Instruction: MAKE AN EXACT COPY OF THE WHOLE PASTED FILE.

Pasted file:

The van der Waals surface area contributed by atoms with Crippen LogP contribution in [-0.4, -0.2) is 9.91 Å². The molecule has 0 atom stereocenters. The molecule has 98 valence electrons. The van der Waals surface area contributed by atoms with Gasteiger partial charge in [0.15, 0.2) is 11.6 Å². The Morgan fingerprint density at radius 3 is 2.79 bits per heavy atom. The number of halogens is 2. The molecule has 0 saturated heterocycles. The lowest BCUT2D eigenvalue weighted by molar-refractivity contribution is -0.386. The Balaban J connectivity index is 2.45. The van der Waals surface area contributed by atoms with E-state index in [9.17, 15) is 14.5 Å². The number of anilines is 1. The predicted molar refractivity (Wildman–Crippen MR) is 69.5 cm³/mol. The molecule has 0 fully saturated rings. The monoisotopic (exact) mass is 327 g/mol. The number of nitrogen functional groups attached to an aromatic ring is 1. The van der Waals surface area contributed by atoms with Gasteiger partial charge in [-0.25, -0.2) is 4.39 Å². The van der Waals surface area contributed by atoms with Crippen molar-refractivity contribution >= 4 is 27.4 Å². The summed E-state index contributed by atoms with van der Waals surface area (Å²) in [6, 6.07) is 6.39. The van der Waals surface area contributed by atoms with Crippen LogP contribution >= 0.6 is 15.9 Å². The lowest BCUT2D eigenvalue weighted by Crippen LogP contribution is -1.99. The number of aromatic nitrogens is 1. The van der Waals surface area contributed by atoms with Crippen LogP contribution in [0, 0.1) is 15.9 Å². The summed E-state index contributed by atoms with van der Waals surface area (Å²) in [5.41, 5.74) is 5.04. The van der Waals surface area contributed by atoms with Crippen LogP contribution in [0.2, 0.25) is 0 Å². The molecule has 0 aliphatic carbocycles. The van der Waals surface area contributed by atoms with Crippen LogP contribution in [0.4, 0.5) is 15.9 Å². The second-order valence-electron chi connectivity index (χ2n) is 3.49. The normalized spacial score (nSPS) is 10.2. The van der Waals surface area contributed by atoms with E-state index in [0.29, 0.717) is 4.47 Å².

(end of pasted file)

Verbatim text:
The van der Waals surface area contributed by atoms with Crippen LogP contribution in [-0.4, -0.2) is 9.91 Å². The molecule has 0 atom stereocenters. The molecule has 98 valence electrons. The van der Waals surface area contributed by atoms with Gasteiger partial charge in [0.15, 0.2) is 11.6 Å². The Morgan fingerprint density at radius 3 is 2.79 bits per heavy atom. The number of halogens is 2. The molecule has 0 saturated heterocycles. The lowest BCUT2D eigenvalue weighted by molar-refractivity contribution is -0.386. The Balaban J connectivity index is 2.45. The van der Waals surface area contributed by atoms with E-state index in [9.17, 15) is 14.5 Å². The number of anilines is 1. The predicted molar refractivity (Wildman–Crippen MR) is 69.5 cm³/mol. The molecule has 0 fully saturated rings. The monoisotopic (exact) mass is 327 g/mol. The number of nitrogen functional groups attached to an aromatic ring is 1. The van der Waals surface area contributed by atoms with Gasteiger partial charge in [-0.25, -0.2) is 4.39 Å². The van der Waals surface area contributed by atoms with Crippen molar-refractivity contribution >= 4 is 27.4 Å². The summed E-state index contributed by atoms with van der Waals surface area (Å²) in [6, 6.07) is 6.39. The van der Waals surface area contributed by atoms with Crippen LogP contribution >= 0.6 is 15.9 Å². The lowest BCUT2D eigenvalue weighted by Crippen LogP contribution is -1.99. The number of aromatic nitrogens is 1. The van der Waals surface area contributed by atoms with Crippen LogP contribution in [0, 0.1) is 15.9 Å². The summed E-state index contributed by atoms with van der Waals surface area (Å²) in [5.41, 5.74) is 5.04. The van der Waals surface area contributed by atoms with Crippen LogP contribution in [0.2, 0.25) is 0 Å². The molecule has 0 aliphatic carbocycles. The van der Waals surface area contributed by atoms with Crippen LogP contribution in [0.4, 0.5) is 15.9 Å². The second-order valence-electron chi connectivity index (χ2n) is 3.49. The normalized spacial score (nSPS) is 10.2. The van der Waals surface area contributed by atoms with E-state index in [0.29, 0.717) is 4.47 Å².